A big part of me would like to be a Pantser – extemporaneous and open to whatever comes along. But that is not my nature – as a writer or person. But I’m glad there are the Theasa’s out there, writing like the wind to find out what happens next.

Are you a Plotter or a Pantser?  Or somewhere in the middle? Tell us in the comments.

If you have something to say about writing and would like to be a Guest DJ, you can contact me here.

Show Us, Don’t Tell Us: Writing Dialogue



Dialogue Exchange #1

“Leave me alone!” Jodie screamed loudly.

“Fine!” yelled Manny.

“Whatever! I hate you!” Jodie hissed.

“Good!”  Manny bellowed intensely.

Dialogue Exchange #2

“Leave me alone!”  Jodie said as she grabbed her keys from the end table and yanked her purse over her shoulder.  She was sure Mrs. Lenitsky could hear them through the walls and she wondered if there would be another note in their mailbox.

Manny’s face flushed as he crossed his arms over his chest and anchored himself in the recliner. “Fine!”  Their cat twitched her ears and opened her eyes as her nap was interrupted again by another fight. 

“Whatever! I hate you!”  Jodie’s voice was a hiss.  She heard her brother say “Good!” as she slammed the front door.


Many teachers use Exchange #1 – screamed, yelled. hissed, bellowed.   I teach middle school and start teaching dialogue by instructing  my students to use attributes like that when writing dialogue. They’re beginning writers, so that’s OK.  I’m thrilled they know what verbs are in the first place, to be honest.

Strong verb attributions are a good place to start, but then it’s time to extend that skill.  I’m a fan of Exchange #2.

I try to always use said as an attribute.  In her fabulous guide to the craft of writing called HOW I WRITE: SECRETS OF A BEST-SELLING AUTHOR Janet Evanovich writes, “Said is preferable to words like remarkeduttereddeclaredarticulatedmurmured, or chortled. Descriptive words such as these can stop the flow of a sentence. Don’t be concerned that there will be too many saids in your book. Readers never really notice it. ”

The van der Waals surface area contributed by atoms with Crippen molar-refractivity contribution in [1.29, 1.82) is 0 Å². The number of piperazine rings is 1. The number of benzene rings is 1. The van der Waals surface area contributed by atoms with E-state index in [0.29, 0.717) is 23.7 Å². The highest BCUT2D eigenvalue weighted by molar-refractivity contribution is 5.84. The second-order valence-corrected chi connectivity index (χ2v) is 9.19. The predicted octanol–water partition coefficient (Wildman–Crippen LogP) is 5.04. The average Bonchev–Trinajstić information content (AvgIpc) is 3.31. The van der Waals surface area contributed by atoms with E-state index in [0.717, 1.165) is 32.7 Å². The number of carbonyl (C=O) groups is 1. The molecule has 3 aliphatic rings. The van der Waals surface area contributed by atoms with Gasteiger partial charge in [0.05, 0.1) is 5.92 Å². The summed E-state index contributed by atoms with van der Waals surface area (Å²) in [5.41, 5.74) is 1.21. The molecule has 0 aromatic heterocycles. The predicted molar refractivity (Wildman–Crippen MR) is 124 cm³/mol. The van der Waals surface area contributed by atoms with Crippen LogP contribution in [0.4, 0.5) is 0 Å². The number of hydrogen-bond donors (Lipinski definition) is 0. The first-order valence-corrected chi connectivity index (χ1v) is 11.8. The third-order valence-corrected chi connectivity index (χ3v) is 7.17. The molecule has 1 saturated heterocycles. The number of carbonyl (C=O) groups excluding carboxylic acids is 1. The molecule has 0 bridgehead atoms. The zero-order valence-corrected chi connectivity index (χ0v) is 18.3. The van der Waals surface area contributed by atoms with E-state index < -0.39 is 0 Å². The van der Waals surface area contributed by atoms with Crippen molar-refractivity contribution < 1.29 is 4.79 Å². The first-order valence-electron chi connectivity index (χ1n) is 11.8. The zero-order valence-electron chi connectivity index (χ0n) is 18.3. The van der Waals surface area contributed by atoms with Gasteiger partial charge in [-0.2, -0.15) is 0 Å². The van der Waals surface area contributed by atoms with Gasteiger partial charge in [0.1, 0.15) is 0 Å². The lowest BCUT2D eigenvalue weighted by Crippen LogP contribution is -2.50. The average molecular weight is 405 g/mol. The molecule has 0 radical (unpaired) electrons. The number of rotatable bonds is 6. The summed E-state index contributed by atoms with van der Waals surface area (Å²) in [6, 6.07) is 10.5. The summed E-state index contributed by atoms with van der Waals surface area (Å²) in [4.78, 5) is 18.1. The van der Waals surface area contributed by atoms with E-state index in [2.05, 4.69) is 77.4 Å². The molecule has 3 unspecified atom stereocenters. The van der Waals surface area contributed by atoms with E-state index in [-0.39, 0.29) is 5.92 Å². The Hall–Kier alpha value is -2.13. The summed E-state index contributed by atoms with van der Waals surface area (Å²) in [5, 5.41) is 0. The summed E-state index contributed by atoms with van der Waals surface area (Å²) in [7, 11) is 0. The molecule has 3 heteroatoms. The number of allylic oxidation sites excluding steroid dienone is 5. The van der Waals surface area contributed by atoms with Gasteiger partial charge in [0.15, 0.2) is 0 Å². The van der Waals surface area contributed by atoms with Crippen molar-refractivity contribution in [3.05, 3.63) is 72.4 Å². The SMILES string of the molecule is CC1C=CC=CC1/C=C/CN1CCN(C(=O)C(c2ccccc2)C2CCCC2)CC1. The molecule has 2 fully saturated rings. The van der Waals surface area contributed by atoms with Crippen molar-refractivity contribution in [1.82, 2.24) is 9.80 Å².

The information supporting a piece of dialogue is called a tag or a beat.  This is where you should get creative.  So what can you do?  Like Exchange #2, paint a picture of what’s going on while the characters are speaking. SHOW instead of tell:

  • What does the person look like? (“Manny’s face flushed…”)
  • What is the person doing? (“She grabbed her keys from the end table and yanked her purse over her shoulder”)
  • How does another character respond? (“Their cat twitched her ears and opened her eyes as her nap was interrupted again by another fight.”)
  • Gestures? (“…he crossed his arms over his chest and anchored himself in the recliner.”)
  • Reactions? (“She heard her brother say “Good!” as she slammed the front door.”)

The combination of these elements show anger and discord rather than simply telling it.  Don’t slow your writing by using all of these all of the time; this was just to show you the gist.

Finally,  there are scenes that will require fast dialogue.  Roddy Doyle is an example of a writer who can pack a punch with using just pure dialogue with out a single attribution or tag. He’s one of my all-time favorite writers and instilled in me a love of using conversations to create characters and conflict. Don’t get caught up in showing and telling when the pace of the scene matters more.

So, take a piece of your writing, change those flowery attributions to said and try some showing instead of telling.  Please post your before and after below, because sharing is caring.

Lights and Shadows: How Archetype Cards Can Strengthen Characterization and Conflict

Lights and Shadows:  How Archetype Cards Can Strengthen Characterization and Conflict

 ImageIn my novel, HOPE YOU GUESS MY NAME, I knew who my characters were, and, thanks to the sage advice from a graduate school instructor, even knew what their feet looked like.  When the array of choices my characters could make were daunting, I looked for help in a deck of Caroline Myss’ Archetype Cards.